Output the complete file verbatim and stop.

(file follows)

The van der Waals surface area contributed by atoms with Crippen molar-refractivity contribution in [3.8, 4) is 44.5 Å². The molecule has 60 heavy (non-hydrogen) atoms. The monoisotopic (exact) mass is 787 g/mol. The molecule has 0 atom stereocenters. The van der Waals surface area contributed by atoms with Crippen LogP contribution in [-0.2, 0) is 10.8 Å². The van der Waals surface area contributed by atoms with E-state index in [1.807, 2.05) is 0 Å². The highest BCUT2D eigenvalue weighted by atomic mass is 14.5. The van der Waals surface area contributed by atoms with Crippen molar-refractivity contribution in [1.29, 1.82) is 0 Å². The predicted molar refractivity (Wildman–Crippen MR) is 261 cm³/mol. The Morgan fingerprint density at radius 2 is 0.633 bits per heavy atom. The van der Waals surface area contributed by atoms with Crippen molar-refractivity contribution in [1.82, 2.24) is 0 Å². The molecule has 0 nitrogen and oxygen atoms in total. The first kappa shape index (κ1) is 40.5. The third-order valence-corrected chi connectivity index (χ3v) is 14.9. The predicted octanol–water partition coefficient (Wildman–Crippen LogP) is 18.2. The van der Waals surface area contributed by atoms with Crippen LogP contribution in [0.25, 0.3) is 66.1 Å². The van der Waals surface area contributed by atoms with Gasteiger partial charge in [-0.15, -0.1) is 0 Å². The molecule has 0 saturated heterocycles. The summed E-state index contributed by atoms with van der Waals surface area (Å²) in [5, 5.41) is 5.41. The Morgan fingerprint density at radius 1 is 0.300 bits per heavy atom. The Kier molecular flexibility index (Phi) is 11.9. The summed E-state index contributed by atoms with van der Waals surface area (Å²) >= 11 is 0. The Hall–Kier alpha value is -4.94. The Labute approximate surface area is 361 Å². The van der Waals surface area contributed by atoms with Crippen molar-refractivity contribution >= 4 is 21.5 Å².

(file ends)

The van der Waals surface area contributed by atoms with Crippen molar-refractivity contribution in [3.8, 4) is 44.5 Å². The molecule has 60 heavy (non-hydrogen) atoms. The monoisotopic (exact) mass is 787 g/mol. The molecule has 0 atom stereocenters. The van der Waals surface area contributed by atoms with Crippen LogP contribution in [-0.2, 0) is 10.8 Å². The van der Waals surface area contributed by atoms with E-state index in [1.807, 2.05) is 0 Å². The highest BCUT2D eigenvalue weighted by atomic mass is 14.5. The van der Waals surface area contributed by atoms with Crippen molar-refractivity contribution in [1.29, 1.82) is 0 Å². The predicted molar refractivity (Wildman–Crippen MR) is 261 cm³/mol. The Morgan fingerprint density at radius 2 is 0.633 bits per heavy atom. The van der Waals surface area contributed by atoms with Crippen molar-refractivity contribution in [1.82, 2.24) is 0 Å². The molecule has 0 nitrogen and oxygen atoms in total. The first kappa shape index (κ1) is 40.5. The third-order valence-corrected chi connectivity index (χ3v) is 14.9. The predicted octanol–water partition coefficient (Wildman–Crippen LogP) is 18.2. The van der Waals surface area contributed by atoms with Crippen LogP contribution in [0.25, 0.3) is 66.1 Å². The van der Waals surface area contributed by atoms with Gasteiger partial charge in [-0.15, -0.1) is 0 Å². The molecule has 0 saturated heterocycles. The summed E-state index contributed by atoms with van der Waals surface area (Å²) in [5, 5.41) is 5.41. The Morgan fingerprint density at radius 1 is 0.300 bits per heavy atom. The Kier molecular flexibility index (Phi) is 11.9. The summed E-state index contributed by atoms with van der Waals surface area (Å²) >= 11 is 0. The Hall–Kier alpha value is -4.94. The Labute approximate surface area is 361 Å². The van der Waals surface area contributed by atoms with Crippen molar-refractivity contribution >= 4 is 21.5 Å².